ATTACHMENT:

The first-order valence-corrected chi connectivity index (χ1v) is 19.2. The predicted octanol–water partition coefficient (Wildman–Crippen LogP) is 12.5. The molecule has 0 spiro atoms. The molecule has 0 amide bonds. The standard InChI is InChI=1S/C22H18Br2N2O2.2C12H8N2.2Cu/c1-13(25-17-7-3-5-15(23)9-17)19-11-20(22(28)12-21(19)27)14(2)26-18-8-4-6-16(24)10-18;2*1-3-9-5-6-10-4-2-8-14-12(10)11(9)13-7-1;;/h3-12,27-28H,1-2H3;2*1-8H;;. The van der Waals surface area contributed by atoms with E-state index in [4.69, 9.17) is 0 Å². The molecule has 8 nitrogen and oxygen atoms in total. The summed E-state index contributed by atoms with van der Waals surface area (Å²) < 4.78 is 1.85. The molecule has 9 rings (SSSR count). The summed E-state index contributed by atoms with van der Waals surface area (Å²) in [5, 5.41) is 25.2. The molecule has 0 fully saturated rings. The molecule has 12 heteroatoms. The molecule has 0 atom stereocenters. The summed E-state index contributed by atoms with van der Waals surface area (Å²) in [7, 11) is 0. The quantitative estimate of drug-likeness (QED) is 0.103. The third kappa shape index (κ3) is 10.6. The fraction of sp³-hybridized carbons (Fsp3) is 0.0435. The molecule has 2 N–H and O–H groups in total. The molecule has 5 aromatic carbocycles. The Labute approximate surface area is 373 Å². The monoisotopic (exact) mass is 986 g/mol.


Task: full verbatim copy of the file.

The first-order valence-corrected chi connectivity index (χ1v) is 19.2. The predicted octanol–water partition coefficient (Wildman–Crippen LogP) is 12.5. The molecule has 0 spiro atoms. The molecule has 0 amide bonds. The standard InChI is InChI=1S/C22H18Br2N2O2.2C12H8N2.2Cu/c1-13(25-17-7-3-5-15(23)9-17)19-11-20(22(28)12-21(19)27)14(2)26-18-8-4-6-16(24)10-18;2*1-3-9-5-6-10-4-2-8-14-12(10)11(9)13-7-1;;/h3-12,27-28H,1-2H3;2*1-8H;;. The van der Waals surface area contributed by atoms with E-state index in [4.69, 9.17) is 0 Å². The molecule has 8 nitrogen and oxygen atoms in total. The summed E-state index contributed by atoms with van der Waals surface area (Å²) < 4.78 is 1.85. The molecule has 9 rings (SSSR count). The summed E-state index contributed by atoms with van der Waals surface area (Å²) in [5, 5.41) is 25.2. The molecule has 0 fully saturated rings. The molecule has 12 heteroatoms. The molecule has 0 atom stereocenters. The summed E-state index contributed by atoms with van der Waals surface area (Å²) in [7, 11) is 0. The quantitative estimate of drug-likeness (QED) is 0.103. The third kappa shape index (κ3) is 10.6. The fraction of sp³-hybridized carbons (Fsp3) is 0.0435. The molecule has 2 N–H and O–H groups in total. The molecule has 5 aromatic carbocycles. The Labute approximate surface area is 373 Å². The monoisotopic (exact) mass is 986 g/mol.